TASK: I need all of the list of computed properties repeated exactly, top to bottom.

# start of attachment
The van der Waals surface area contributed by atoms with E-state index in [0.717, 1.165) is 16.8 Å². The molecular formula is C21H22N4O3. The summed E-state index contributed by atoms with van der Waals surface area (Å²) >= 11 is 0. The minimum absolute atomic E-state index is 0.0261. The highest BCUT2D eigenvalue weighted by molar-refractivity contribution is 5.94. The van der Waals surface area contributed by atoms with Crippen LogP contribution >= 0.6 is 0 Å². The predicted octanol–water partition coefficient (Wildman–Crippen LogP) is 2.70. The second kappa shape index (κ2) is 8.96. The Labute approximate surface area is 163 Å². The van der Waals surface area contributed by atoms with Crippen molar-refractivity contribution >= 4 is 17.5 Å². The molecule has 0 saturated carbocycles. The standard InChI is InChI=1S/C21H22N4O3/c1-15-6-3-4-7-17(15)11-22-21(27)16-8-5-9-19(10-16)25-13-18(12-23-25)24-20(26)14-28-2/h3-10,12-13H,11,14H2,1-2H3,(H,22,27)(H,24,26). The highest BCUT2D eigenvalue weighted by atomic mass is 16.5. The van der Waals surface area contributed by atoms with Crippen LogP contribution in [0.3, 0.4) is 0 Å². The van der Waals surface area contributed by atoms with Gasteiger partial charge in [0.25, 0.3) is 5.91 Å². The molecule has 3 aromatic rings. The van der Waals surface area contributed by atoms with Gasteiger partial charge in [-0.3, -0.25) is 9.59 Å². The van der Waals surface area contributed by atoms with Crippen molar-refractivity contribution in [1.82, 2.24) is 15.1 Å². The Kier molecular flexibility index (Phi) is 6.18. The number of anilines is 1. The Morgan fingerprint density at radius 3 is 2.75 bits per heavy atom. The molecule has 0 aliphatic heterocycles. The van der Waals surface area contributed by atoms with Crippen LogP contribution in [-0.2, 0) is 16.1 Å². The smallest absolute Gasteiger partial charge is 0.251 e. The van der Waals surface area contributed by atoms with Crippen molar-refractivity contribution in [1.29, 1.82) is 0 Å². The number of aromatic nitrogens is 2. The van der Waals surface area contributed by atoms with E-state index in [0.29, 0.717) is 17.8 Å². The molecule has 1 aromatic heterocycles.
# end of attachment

The van der Waals surface area contributed by atoms with E-state index in [0.717, 1.165) is 16.8 Å². The molecular formula is C21H22N4O3. The summed E-state index contributed by atoms with van der Waals surface area (Å²) >= 11 is 0. The minimum absolute atomic E-state index is 0.0261. The highest BCUT2D eigenvalue weighted by molar-refractivity contribution is 5.94. The van der Waals surface area contributed by atoms with Crippen LogP contribution >= 0.6 is 0 Å². The predicted octanol–water partition coefficient (Wildman–Crippen LogP) is 2.70. The second kappa shape index (κ2) is 8.96. The Labute approximate surface area is 163 Å². The van der Waals surface area contributed by atoms with Crippen molar-refractivity contribution >= 4 is 17.5 Å². The molecule has 0 saturated carbocycles. The standard InChI is InChI=1S/C21H22N4O3/c1-15-6-3-4-7-17(15)11-22-21(27)16-8-5-9-19(10-16)25-13-18(12-23-25)24-20(26)14-28-2/h3-10,12-13H,11,14H2,1-2H3,(H,22,27)(H,24,26). The highest BCUT2D eigenvalue weighted by atomic mass is 16.5. The van der Waals surface area contributed by atoms with Crippen LogP contribution in [0.3, 0.4) is 0 Å². The van der Waals surface area contributed by atoms with Gasteiger partial charge in [0.25, 0.3) is 5.91 Å². The molecule has 3 aromatic rings. The van der Waals surface area contributed by atoms with Gasteiger partial charge in [-0.3, -0.25) is 9.59 Å². The van der Waals surface area contributed by atoms with Crippen molar-refractivity contribution in [1.82, 2.24) is 15.1 Å². The Kier molecular flexibility index (Phi) is 6.18. The number of anilines is 1. The Morgan fingerprint density at radius 3 is 2.75 bits per heavy atom. The molecule has 0 aliphatic heterocycles. The van der Waals surface area contributed by atoms with Crippen LogP contribution in [-0.2, 0) is 16.1 Å². The smallest absolute Gasteiger partial charge is 0.251 e. The van der Waals surface area contributed by atoms with Crippen molar-refractivity contribution in [1.29, 1.82) is 0 Å². The number of aromatic nitrogens is 2. The van der Waals surface area contributed by atoms with E-state index in [0.29, 0.717) is 17.8 Å². The molecule has 1 aromatic heterocycles.